Toyota changes its strategy and will build electric cars
Toyota was in denial for many years, but finally the company surrendered to reality.
First, hybrid cars were the present and the future. Then hybrids were the present and fuel cell cars the future. More recently the company admitted that electric cars can make sense, but only as small range city cars. Soon after, the company said that it finally managed to make safe batteries with lithium cells required for electric cars. Amazing, such a difficult task for the world’s biggest automaker…
Now, according to Nikkei Asian Review:
“Toyota Motor intends to start mass-producing electric vehicles by 2020, hoping to expand its lineup of green automobiles beyond hybrid and fuel-cell cars.”
2020 seems to be the year that every automaker aims as the turning point when electric cars will surpass two major obstacles. By then electric cars will have more than 300 km range in real world driving and won’t cost more than a similar well equipped diesel car.
But why automakers say that 2020 is when the electric cars will become mainstream? The answer is regulation. In 2020, WLTP and RDE will completely replace NEDC in the European Union, as you can see it here.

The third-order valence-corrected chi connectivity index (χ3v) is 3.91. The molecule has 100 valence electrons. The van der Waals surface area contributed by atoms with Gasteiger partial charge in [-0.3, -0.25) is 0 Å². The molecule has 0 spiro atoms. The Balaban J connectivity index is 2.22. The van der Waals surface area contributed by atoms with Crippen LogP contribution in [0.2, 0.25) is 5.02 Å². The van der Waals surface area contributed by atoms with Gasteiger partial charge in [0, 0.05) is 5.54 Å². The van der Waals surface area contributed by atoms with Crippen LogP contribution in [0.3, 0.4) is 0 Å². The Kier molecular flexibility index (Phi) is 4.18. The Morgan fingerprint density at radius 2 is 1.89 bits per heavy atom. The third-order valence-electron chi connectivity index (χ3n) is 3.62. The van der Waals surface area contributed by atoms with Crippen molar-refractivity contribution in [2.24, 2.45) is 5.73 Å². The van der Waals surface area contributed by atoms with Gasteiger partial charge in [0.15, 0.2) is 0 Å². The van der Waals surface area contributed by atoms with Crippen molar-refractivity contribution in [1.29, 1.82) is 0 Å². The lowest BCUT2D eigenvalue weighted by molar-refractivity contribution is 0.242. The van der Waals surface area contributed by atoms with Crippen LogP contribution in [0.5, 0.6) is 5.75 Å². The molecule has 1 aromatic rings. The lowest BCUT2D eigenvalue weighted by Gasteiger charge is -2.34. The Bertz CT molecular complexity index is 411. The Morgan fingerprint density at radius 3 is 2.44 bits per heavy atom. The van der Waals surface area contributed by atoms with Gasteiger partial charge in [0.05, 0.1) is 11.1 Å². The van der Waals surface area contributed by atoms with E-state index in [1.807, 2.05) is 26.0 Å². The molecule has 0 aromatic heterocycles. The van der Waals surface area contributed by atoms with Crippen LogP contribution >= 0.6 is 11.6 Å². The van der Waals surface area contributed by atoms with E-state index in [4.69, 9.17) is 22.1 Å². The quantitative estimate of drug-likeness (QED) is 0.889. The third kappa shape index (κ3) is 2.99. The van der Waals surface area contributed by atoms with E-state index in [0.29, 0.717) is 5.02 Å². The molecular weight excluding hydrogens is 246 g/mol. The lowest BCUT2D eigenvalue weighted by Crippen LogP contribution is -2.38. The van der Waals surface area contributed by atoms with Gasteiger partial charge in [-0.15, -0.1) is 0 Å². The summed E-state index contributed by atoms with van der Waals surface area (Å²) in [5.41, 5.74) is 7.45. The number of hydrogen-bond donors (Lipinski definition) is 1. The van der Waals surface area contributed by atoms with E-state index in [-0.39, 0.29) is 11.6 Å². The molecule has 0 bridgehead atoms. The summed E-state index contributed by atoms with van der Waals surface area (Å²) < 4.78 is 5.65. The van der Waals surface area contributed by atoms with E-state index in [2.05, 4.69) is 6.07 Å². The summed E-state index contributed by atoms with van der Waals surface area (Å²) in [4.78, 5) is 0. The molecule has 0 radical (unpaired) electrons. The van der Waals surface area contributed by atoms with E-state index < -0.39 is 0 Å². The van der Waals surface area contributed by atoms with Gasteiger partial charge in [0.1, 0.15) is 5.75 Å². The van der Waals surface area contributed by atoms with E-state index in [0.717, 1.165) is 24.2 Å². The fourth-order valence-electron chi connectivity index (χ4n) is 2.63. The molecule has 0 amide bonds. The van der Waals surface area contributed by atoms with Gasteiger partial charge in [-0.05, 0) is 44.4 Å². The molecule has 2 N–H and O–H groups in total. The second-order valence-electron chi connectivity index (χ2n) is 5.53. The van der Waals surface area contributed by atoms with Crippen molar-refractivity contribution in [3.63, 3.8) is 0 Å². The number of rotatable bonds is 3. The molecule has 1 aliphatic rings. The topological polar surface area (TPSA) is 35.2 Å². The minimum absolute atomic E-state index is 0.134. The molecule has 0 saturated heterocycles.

Nikkei Asian Review, adds:
“Eyeing a full-scale entry into the electric vehicle market, the Japanese automaker will create an in-house team for planning and development as soon as the new year. Toyota will seek cooperation from group companies to start production quickly.”
“Toyota aims to develop an EV that can run more than 300km on a single charge. The platform for models such as the Prius hybrid or Corolla sedan is being considered for use in building an electric sport utility vehicle.”
Since Toyota already makes great hybrids – that are essentially very efficient ICE (Internal Combustion Engine) cars – the company has a good platform to make electric cars.
The Toyota Prius Prime EV would be a very efficient electric car since it’s very aerodynamic and lightweight, similar to the Hyundai IONIQ electric. A 50 kWh battery would be enough to give it a realistic 300 km range.
Toyota has three years to sell as much hybrids as it cans and the company knows it. Toyota is heavily advertising hybrids with discounts in Europe. Toyota hybrids are already cheaper than its diesel cars.
In 2020, with every automaker selling affordable and long range electric cars, hybrids will be less appealing than they are today.
What do you think? Are you surprised by Toyota’s change of strategy? Or did you already expected it since regulation demands it?